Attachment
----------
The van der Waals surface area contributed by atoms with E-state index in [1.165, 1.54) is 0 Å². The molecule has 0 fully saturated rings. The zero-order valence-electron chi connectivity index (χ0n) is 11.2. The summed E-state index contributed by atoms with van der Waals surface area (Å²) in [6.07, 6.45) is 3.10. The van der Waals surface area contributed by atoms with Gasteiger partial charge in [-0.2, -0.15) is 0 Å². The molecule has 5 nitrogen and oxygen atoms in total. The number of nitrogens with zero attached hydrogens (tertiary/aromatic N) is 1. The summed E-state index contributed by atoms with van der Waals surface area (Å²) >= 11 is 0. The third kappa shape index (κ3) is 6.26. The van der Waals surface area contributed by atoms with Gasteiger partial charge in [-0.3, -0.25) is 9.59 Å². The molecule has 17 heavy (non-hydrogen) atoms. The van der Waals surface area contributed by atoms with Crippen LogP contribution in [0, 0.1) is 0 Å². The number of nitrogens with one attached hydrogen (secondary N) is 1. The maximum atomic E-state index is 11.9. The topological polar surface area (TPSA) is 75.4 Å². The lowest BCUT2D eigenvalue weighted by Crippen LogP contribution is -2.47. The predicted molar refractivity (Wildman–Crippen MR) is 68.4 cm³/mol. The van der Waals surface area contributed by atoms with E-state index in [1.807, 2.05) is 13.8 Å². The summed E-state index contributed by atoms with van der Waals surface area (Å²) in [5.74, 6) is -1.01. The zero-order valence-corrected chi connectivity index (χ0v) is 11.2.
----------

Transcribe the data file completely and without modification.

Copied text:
The van der Waals surface area contributed by atoms with E-state index in [1.165, 1.54) is 0 Å². The molecule has 0 fully saturated rings. The zero-order valence-electron chi connectivity index (χ0n) is 11.2. The summed E-state index contributed by atoms with van der Waals surface area (Å²) in [6.07, 6.45) is 3.10. The van der Waals surface area contributed by atoms with Gasteiger partial charge in [-0.2, -0.15) is 0 Å². The molecule has 5 nitrogen and oxygen atoms in total. The number of nitrogens with zero attached hydrogens (tertiary/aromatic N) is 1. The summed E-state index contributed by atoms with van der Waals surface area (Å²) >= 11 is 0. The third kappa shape index (κ3) is 6.26. The van der Waals surface area contributed by atoms with Gasteiger partial charge in [-0.3, -0.25) is 9.59 Å². The molecule has 17 heavy (non-hydrogen) atoms. The van der Waals surface area contributed by atoms with Crippen LogP contribution in [0, 0.1) is 0 Å². The number of nitrogens with one attached hydrogen (secondary N) is 1. The maximum atomic E-state index is 11.9. The topological polar surface area (TPSA) is 75.4 Å². The lowest BCUT2D eigenvalue weighted by Crippen LogP contribution is -2.47. The predicted molar refractivity (Wildman–Crippen MR) is 68.4 cm³/mol. The van der Waals surface area contributed by atoms with E-state index in [1.807, 2.05) is 13.8 Å². The summed E-state index contributed by atoms with van der Waals surface area (Å²) in [5.74, 6) is -1.01. The zero-order valence-corrected chi connectivity index (χ0v) is 11.2.